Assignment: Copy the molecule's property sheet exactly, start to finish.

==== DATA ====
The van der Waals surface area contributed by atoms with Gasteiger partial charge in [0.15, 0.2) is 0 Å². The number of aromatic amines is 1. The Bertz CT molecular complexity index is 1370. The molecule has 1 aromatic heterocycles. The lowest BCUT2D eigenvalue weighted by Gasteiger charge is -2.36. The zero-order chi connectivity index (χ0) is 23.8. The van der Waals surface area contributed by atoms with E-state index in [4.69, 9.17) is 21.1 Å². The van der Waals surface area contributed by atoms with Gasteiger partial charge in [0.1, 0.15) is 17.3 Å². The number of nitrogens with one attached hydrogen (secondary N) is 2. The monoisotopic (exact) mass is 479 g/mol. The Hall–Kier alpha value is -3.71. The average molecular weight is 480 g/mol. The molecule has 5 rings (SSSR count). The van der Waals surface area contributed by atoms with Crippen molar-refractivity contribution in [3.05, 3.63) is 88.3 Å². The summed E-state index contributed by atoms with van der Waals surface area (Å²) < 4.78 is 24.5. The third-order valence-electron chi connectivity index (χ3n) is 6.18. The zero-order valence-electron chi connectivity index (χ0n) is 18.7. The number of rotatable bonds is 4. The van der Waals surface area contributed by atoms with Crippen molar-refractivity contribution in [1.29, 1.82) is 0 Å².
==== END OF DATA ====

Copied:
The van der Waals surface area contributed by atoms with Gasteiger partial charge in [0.15, 0.2) is 0 Å². The number of aromatic amines is 1. The Bertz CT molecular complexity index is 1370. The molecule has 1 aromatic heterocycles. The lowest BCUT2D eigenvalue weighted by Gasteiger charge is -2.36. The zero-order chi connectivity index (χ0) is 23.8. The van der Waals surface area contributed by atoms with E-state index in [4.69, 9.17) is 21.1 Å². The van der Waals surface area contributed by atoms with Gasteiger partial charge in [0.1, 0.15) is 17.3 Å². The number of nitrogens with one attached hydrogen (secondary N) is 2. The monoisotopic (exact) mass is 479 g/mol. The Hall–Kier alpha value is -3.71. The average molecular weight is 480 g/mol. The molecule has 5 rings (SSSR count). The van der Waals surface area contributed by atoms with Crippen molar-refractivity contribution in [3.05, 3.63) is 88.3 Å². The summed E-state index contributed by atoms with van der Waals surface area (Å²) < 4.78 is 24.5. The third-order valence-electron chi connectivity index (χ3n) is 6.18. The zero-order valence-electron chi connectivity index (χ0n) is 18.7. The number of rotatable bonds is 4. The van der Waals surface area contributed by atoms with Crippen molar-refractivity contribution in [1.29, 1.82) is 0 Å².